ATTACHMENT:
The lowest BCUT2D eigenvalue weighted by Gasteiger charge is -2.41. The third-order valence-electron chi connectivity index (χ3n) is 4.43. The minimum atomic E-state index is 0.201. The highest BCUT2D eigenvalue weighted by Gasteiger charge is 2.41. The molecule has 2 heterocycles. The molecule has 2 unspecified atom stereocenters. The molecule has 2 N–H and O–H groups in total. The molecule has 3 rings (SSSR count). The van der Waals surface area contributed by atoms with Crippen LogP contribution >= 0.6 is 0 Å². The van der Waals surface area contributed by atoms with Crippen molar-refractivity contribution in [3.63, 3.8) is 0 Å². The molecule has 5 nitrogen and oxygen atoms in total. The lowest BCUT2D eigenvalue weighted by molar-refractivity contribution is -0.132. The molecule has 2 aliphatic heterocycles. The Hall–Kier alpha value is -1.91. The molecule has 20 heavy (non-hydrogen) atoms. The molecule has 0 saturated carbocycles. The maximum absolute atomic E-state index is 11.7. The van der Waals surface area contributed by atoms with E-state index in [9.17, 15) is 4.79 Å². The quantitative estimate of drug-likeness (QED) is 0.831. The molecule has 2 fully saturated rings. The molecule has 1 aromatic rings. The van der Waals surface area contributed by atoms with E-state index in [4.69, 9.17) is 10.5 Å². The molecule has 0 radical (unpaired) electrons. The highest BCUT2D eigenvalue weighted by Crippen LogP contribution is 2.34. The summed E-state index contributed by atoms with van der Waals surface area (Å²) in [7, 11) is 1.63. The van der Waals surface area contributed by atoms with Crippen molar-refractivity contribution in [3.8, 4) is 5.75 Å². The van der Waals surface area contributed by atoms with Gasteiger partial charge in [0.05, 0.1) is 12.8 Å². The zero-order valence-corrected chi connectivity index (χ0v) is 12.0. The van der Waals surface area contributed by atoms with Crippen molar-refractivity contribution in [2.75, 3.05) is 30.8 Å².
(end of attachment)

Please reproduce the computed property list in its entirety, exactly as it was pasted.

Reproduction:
The lowest BCUT2D eigenvalue weighted by Gasteiger charge is -2.41. The third-order valence-electron chi connectivity index (χ3n) is 4.43. The minimum atomic E-state index is 0.201. The highest BCUT2D eigenvalue weighted by Gasteiger charge is 2.41. The molecule has 2 heterocycles. The molecule has 2 unspecified atom stereocenters. The molecule has 2 N–H and O–H groups in total. The molecule has 3 rings (SSSR count). The van der Waals surface area contributed by atoms with Crippen LogP contribution >= 0.6 is 0 Å². The van der Waals surface area contributed by atoms with Crippen molar-refractivity contribution in [3.63, 3.8) is 0 Å². The molecule has 5 nitrogen and oxygen atoms in total. The lowest BCUT2D eigenvalue weighted by molar-refractivity contribution is -0.132. The molecule has 2 aliphatic heterocycles. The Hall–Kier alpha value is -1.91. The molecule has 20 heavy (non-hydrogen) atoms. The molecule has 0 saturated carbocycles. The maximum absolute atomic E-state index is 11.7. The van der Waals surface area contributed by atoms with E-state index in [9.17, 15) is 4.79 Å². The quantitative estimate of drug-likeness (QED) is 0.831. The molecule has 2 fully saturated rings. The molecule has 1 aromatic rings. The van der Waals surface area contributed by atoms with E-state index in [4.69, 9.17) is 10.5 Å². The molecule has 0 radical (unpaired) electrons. The highest BCUT2D eigenvalue weighted by Crippen LogP contribution is 2.34. The summed E-state index contributed by atoms with van der Waals surface area (Å²) in [7, 11) is 1.63. The van der Waals surface area contributed by atoms with Crippen molar-refractivity contribution in [3.8, 4) is 5.75 Å². The van der Waals surface area contributed by atoms with Gasteiger partial charge in [0.05, 0.1) is 12.8 Å². The zero-order valence-corrected chi connectivity index (χ0v) is 12.0. The van der Waals surface area contributed by atoms with Crippen molar-refractivity contribution in [2.75, 3.05) is 30.8 Å².